A Critical Challenge

This is an old post which I drafted before Christmas, but it links nicely to something which happened this week, so I’ve chosen to publish it anyway….

There was a story in the weeks before Christmas in the news about an alleged, for I believe it is currently officially unconfirmed, illegal party held by members of the current government. Now, for the benefit of future readers, or indeed myself, the party was illegal because at the time, there were laws in place forbidding such gatherings in order to avoid spreading the Covid-19 pandemic. As a result there is a definite sense of frustration at this rather blatant flouting of the law at a time when people were unable to spend their last few hours with dying loved ones, never mind have a work Christmas do.

At around the same time, the Prime Minister (Boris Johnson, for future reader reference) also announced that his wife had given birth to a baby. And it is here that my little classroom vignette begins.

I went into class on a mid-December morning with the intention of picking up a short piece of vocabulary homework wth the class based on an activity we had started the previous day around the theme of memory. Now, as I was dishing out the lovely advanced learner dictionaries to the students, discussing this and that, as you do, and then:

Student: Did you know? Boris Johnson has had a baby.

Me: I had heard that, yes. I wonder if he hopes people will forget about the party.

Student 1: what party?

Student 2: When we had lockdown, they had a party.

There was a brief moment of silence as this was digested and reflected upon, before the discussion came: “What do you call it when…?” “That is unfair, what is the word…?”

The discussion eventually took in general governmental corruption (almost, at one point, veering towards “my government’s more corrupt than yours”), Covid-19 conspiracy theories, the recent killing of an MP (a bit of a tender nerve because a very popular local MP was killed by an extremist only a few years ago), and the motivations for that.

And this is the language which grew from those discussions – some added by me to help the discussion along, and some directly contributed by or asked for by the students.

So far so critical. This stage of the lesson eventually ran out of steam, so we returned to the previous focus of the lesson, although we included this language in some of the work as it linked to what the students had to say.

This list of vocabulary is likely to produce one of two reactions from the casual observer. The first is the one most closely aligned to my own beliefs, which is something along the lines of “yeah, go for it.” The other is the voice of “reason” saying “ah, but this is you imposing your ideas onto the students. You are indoctrinating them into your own left wing beliefs.” As my research is looking at applying critical approaches to teaching, I do find myself thinking about how far we go with the political in terms of teaching, and perhaps to unpick both of those ideas.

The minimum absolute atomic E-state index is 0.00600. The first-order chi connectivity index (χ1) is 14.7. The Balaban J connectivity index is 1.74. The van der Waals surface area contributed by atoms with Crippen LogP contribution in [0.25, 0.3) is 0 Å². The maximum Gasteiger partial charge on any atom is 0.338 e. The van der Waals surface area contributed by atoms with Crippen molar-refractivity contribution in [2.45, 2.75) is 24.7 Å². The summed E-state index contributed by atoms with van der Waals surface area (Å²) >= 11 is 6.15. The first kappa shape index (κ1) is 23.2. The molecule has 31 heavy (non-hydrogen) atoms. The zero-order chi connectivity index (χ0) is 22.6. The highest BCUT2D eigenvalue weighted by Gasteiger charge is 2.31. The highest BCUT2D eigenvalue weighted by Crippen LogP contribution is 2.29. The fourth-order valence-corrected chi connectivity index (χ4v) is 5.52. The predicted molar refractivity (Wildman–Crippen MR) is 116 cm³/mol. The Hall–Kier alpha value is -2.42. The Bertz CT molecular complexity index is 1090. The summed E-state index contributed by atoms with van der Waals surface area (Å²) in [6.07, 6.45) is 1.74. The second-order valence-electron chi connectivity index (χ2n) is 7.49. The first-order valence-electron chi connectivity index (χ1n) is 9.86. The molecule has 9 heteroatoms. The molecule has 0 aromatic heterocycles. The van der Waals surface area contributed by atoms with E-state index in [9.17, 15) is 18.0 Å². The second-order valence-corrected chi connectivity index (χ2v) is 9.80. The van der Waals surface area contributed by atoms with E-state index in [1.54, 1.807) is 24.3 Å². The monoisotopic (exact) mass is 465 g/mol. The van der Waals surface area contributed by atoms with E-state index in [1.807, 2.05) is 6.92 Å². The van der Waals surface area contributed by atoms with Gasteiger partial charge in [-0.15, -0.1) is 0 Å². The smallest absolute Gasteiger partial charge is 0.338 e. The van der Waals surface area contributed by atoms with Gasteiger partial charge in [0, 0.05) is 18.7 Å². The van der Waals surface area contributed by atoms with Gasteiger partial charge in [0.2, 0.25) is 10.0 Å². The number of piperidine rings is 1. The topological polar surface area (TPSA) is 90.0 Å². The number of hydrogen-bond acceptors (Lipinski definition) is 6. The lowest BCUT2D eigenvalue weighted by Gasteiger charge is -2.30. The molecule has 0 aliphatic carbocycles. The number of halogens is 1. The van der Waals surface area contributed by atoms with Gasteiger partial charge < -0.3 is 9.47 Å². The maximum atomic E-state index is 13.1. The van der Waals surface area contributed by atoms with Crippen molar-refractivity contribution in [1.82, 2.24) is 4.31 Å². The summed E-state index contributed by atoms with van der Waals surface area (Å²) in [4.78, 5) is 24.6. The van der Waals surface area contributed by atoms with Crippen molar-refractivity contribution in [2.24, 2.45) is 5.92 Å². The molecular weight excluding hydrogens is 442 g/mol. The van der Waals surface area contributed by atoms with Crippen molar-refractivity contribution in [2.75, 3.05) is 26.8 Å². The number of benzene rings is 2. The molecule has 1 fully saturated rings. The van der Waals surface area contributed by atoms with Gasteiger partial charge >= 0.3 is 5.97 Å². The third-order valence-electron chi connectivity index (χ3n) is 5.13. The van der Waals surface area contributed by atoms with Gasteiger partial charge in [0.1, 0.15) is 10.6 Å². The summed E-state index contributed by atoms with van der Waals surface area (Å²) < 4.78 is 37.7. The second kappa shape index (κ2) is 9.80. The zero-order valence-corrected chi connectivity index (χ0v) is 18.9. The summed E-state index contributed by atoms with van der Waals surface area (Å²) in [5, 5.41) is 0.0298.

So, as I say, the ideas being expressed in this section of lesson are, by and large, in line with my own. Indeed, they stemmed from my own politically loaded statement (that the PM was hoping to distract from a controversial and unpopular piece of news) so a criticism of the current government was clearly embedded in the discussion from the outset. Now, I could very easily have chosen to close down the topic completely: “still, this is all very interesting, but now class, let us return to learning English,” and, from some perspectives, perhaps I should. While I may be teaching adults, there is still a culture of respect in an ESOL classroom at least where a teacher’s ideas and opinions are considered of importance, whether it be on the nominal subject of the course, or on other affairs. In any classroom, I think, a teacher has power over their students, however they may try to reposition themselves, and as Uncle Ben said, with great power comes great responsibility. So one has to consider carefully how one makes use of that power. What if a student disagrees fundamentally with what you have to say, for instance? By expressing those opinions from a position of power, you run the risk silencing and dismissing those opinions. In terms of inclusion in a classroom like this, it actually doesn’t matter whether whose opinions are “right,” but whether or not those people feel valued and respected, and feel that they have a voice. So you have to reduce your power somehow, or at least increase the power of the students in this setting by asking and inviting opinion, and, really importantly, listening to the students, acknowledging and respecting their opinion. I did make a specific effort to do this, by inviting students to comment, and by linking the language to the students own experiences, which led to some discussion of the relative corruptness and awfulness of dfferent governments – at which point the current regime in the UK came off rather well – as we all acknowledged, at least we can criticise the government without fear of reprisals – the notion here of freedom of speech and thought is vital. Now, I have to admit here to a slight snap in this process where I did let my own feelings override a student – as the topic moved onto covid-19 restrictions, vaccinations, and the like, one student did say that they had heard that the “virus wasn’t natural”and that it had been manipulated by the Chinese for nefarious purposes. That’s a paraphrase, because I shut that conversation down. I did this partly because of the potentially racist sentiment, but also because my patience for consipracy theories is deeply limited these days, but also I believe it is important for people to find out as far as possible for themselves from legitimate sources. Whether justified or not, however, I think I should at least have let the student finish.